Eastbourne pop punk act, ROAM have done pretty well for themselves so far. The band signed to US punk label Hopeless in 2014, joining a star studded roster containing bands like Sum 41 and New Found Glory. Having already released an EP on the label in 2015 and their debut album, Backbone, last year the bandare back with more pop punk goodness for us. Great Heights and Nosedives comes out on October 13th and has already spawned two singles.
Lead single, Playing Fiction comes in the first half of the record and builds up to a fist pumping chorus. It’s quintessential pop punk but it contains an energy unique to the band. The lyrics and hooks on the track are more intricate than many other acts from the genre would try and this works to great effect. The production across the track brings the song to life by keeping things tight and even adding additional parts for effect. It’s a great first single and fills its place on the album well.
The next single from the album is also the opener, Alive. The track opens up the record in bombastic pop punk fashion. Bouncing verses and proud vocals from the track and carry it through to big, uplifting choruses. Gang vocals come into play later into the track too, another example of the band taking the pop punk playbook and rearranging it in their own way. The following track, Left For Dead also deserves a mention for it’s choruses which are some of my favourite parts of the album.
In the second half of the album we get the song Flatline. It starts out with an energetic intro riff that moves to tense verses to let the song really explode into it’s choruses. It’s a song that’s sure to be a hit live with all it’s energy and sing along potential. A few tracks later we get the track Home. It’s the close of the record and it takes on the role and emotions you tend to associate with closing tracks but it does it a way so typical of this band. Massive choruses, verses stamped with their trademarks and incredibly tight instrumentals. It’s more than worthy to close an album this good.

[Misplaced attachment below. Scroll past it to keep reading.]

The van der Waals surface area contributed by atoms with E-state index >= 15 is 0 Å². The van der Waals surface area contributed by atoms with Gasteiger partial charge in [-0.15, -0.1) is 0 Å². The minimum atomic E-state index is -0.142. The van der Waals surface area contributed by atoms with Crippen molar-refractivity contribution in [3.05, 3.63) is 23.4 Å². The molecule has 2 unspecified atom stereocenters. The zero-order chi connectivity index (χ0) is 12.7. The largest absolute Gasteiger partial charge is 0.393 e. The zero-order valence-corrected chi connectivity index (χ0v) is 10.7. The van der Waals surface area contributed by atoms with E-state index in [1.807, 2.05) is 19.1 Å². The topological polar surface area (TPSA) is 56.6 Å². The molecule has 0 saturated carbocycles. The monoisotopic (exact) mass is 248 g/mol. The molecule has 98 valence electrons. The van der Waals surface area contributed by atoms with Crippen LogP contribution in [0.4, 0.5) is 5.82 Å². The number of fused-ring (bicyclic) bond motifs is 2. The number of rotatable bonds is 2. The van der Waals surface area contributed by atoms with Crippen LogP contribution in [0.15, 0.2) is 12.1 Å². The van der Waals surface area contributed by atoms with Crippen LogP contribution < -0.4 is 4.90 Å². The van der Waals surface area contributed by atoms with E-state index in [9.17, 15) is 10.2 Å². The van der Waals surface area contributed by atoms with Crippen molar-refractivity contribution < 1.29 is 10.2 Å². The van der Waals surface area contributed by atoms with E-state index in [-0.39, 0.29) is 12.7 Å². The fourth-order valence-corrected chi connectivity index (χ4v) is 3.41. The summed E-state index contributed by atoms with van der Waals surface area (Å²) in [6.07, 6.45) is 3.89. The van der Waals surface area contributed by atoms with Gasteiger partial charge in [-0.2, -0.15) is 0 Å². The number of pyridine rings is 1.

Great Heights and Nosedives certainly sees the band at the former. The band shows incredible potential on this record. This is a well timed pop punk record that is as modern as it is nostalgic. Every inch of the thing is coated in rock solid production and the songs are written with a level of skill that this genre doesn’t usually see but I know I’m more than happy to be seeing it here. The instrumentals on this record all feature much needed flair and creativity. Parts appear that might not be so typical of pop punk but they fit so well because they give the album to which they belong individuality in a genre often seen as overly straightforward. British pop punk doesn’t always click with some fans who are just used to the American variety but this record will keep even those fans happy. It feels authentic because it is authentic. I certainly can’t wait to see where this band goes next!